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“Dictator” --the traveling mortar in front of Petersburg, 1864 This is the 13-inch mortar, a 200-pound exploding shell from which threw a Confederate field-piece and its carriage above its parapet, at a range of nearly two miles. The 17,000 pounds of this mortar made it difficult to move, so it was mounted on an ordinary railroad-car strengthened by additional beams, and plated on top with iron. This engine of destruction was run down on the Petersburg & City Point Railroad to a point near the Union lines, where a curve in the track made it easy to change the direction of the fire. The recoil from a charge of fourteen pounds of powder shifted the mortar less than two feet on the car, which moved a dozen feet on the track. Even the full charge of twenty pounds of powder could be used without damage to the axles of the car. This mortar, whose shell would crush and explode any ordinary field-magazine, terrorized the Confederate gunners, and succeeded in silencing their enfilading batteries on Chesterfield Heights. The activities of this great war machine were directed by Colonel H. L. Abbot, of the First Connecticut Heavy Artillery. Other photographs of it, with officers and men, are shown on pages 186 and 187, Volume III.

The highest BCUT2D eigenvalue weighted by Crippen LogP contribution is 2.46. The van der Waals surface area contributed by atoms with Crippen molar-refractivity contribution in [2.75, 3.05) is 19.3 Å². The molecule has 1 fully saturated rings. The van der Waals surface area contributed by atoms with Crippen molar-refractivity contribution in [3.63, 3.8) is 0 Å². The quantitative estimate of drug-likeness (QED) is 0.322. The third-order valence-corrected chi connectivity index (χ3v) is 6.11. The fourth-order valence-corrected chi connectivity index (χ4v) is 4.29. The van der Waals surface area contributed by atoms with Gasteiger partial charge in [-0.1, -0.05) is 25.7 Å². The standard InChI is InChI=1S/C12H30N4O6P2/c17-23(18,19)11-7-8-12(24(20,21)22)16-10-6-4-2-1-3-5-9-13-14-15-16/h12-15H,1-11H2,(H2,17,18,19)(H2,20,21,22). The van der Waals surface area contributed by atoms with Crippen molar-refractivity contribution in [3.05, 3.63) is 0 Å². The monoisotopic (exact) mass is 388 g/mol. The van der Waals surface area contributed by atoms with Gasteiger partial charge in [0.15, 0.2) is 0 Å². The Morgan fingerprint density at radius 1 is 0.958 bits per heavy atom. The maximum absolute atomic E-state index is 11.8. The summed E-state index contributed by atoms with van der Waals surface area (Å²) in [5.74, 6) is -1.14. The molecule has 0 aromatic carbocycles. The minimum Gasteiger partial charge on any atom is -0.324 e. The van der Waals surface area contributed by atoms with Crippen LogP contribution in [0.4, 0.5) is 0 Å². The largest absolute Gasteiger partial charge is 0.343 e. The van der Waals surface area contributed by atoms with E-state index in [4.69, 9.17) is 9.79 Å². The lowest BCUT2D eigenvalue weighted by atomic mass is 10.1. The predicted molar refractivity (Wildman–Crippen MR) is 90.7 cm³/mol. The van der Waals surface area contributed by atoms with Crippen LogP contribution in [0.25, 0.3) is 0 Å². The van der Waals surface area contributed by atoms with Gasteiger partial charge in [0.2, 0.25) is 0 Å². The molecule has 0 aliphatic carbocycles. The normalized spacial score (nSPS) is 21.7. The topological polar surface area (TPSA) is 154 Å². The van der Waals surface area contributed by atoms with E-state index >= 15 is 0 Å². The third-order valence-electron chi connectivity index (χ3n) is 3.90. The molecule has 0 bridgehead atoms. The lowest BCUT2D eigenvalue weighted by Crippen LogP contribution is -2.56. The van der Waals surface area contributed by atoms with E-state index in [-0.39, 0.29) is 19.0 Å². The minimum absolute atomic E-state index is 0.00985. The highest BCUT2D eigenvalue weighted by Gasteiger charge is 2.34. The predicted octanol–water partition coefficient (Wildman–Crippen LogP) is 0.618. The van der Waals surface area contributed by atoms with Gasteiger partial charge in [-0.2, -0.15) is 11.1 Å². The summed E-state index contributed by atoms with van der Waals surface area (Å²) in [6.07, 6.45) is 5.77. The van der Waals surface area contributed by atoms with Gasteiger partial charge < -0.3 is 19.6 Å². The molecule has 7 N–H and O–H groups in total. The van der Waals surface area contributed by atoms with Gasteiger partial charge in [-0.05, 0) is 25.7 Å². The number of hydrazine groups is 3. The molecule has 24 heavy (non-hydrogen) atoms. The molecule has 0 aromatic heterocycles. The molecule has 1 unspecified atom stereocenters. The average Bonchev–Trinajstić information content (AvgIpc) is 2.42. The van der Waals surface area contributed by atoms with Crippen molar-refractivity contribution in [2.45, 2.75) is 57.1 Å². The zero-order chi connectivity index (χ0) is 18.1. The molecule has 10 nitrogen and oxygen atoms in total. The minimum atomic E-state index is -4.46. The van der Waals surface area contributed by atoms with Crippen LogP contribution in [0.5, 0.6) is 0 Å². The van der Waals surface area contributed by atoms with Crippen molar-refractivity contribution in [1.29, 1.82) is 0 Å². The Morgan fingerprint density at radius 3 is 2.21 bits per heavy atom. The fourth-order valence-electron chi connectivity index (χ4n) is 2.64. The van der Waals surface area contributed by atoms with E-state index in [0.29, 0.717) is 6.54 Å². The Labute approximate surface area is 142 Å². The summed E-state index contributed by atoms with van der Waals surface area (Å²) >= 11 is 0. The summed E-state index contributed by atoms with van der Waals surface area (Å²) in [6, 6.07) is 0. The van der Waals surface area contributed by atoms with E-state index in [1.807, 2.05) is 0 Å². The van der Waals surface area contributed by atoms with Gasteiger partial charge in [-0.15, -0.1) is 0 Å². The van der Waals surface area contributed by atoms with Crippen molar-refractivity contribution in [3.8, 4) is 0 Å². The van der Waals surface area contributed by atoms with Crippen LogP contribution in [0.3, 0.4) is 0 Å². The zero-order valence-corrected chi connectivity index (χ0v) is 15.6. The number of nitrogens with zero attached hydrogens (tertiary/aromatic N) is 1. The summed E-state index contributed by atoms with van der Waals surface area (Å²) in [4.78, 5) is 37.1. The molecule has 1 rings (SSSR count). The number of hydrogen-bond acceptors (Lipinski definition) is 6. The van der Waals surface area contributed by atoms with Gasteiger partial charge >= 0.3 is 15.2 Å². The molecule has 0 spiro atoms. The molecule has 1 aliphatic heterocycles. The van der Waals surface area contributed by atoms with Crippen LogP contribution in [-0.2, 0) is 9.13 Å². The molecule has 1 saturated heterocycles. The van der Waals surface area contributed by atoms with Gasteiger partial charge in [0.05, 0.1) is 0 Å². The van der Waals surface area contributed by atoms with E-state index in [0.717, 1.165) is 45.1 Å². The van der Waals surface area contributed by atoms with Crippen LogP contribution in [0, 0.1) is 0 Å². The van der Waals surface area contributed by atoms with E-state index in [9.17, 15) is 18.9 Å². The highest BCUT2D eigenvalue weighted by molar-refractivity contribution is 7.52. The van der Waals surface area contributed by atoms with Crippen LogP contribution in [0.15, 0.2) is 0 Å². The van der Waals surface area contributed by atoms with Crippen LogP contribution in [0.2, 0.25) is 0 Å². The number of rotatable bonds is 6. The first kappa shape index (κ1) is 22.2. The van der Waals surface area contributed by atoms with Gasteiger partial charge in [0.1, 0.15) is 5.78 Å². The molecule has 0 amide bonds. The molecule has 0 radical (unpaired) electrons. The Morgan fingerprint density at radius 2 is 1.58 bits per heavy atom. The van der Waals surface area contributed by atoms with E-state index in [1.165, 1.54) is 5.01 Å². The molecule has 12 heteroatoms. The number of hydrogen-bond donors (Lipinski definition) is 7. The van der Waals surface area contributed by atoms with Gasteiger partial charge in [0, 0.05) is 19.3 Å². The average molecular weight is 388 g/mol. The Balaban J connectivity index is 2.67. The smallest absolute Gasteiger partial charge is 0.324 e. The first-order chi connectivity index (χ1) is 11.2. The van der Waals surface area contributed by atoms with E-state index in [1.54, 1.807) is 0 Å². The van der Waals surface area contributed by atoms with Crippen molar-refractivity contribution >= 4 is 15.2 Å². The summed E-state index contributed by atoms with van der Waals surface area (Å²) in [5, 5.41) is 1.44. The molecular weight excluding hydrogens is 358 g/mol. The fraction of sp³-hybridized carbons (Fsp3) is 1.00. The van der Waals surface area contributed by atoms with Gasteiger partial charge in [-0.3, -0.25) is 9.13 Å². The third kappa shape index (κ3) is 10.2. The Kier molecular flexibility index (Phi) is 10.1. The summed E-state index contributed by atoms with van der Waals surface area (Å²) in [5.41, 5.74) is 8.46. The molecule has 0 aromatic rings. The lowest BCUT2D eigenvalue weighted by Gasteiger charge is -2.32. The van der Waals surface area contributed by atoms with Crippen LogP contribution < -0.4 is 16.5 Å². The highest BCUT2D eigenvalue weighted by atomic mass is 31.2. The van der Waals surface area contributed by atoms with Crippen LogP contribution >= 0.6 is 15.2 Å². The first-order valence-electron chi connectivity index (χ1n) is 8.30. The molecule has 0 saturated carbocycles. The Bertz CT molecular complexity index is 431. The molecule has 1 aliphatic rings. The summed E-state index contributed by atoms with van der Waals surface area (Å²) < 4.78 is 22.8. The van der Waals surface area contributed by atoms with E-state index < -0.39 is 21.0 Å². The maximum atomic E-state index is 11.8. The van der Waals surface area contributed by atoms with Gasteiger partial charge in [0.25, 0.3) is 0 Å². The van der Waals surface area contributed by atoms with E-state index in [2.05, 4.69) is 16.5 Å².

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Chesterfield Heights (North Carolina, United States) (1)

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Henry L. Abbot (1)
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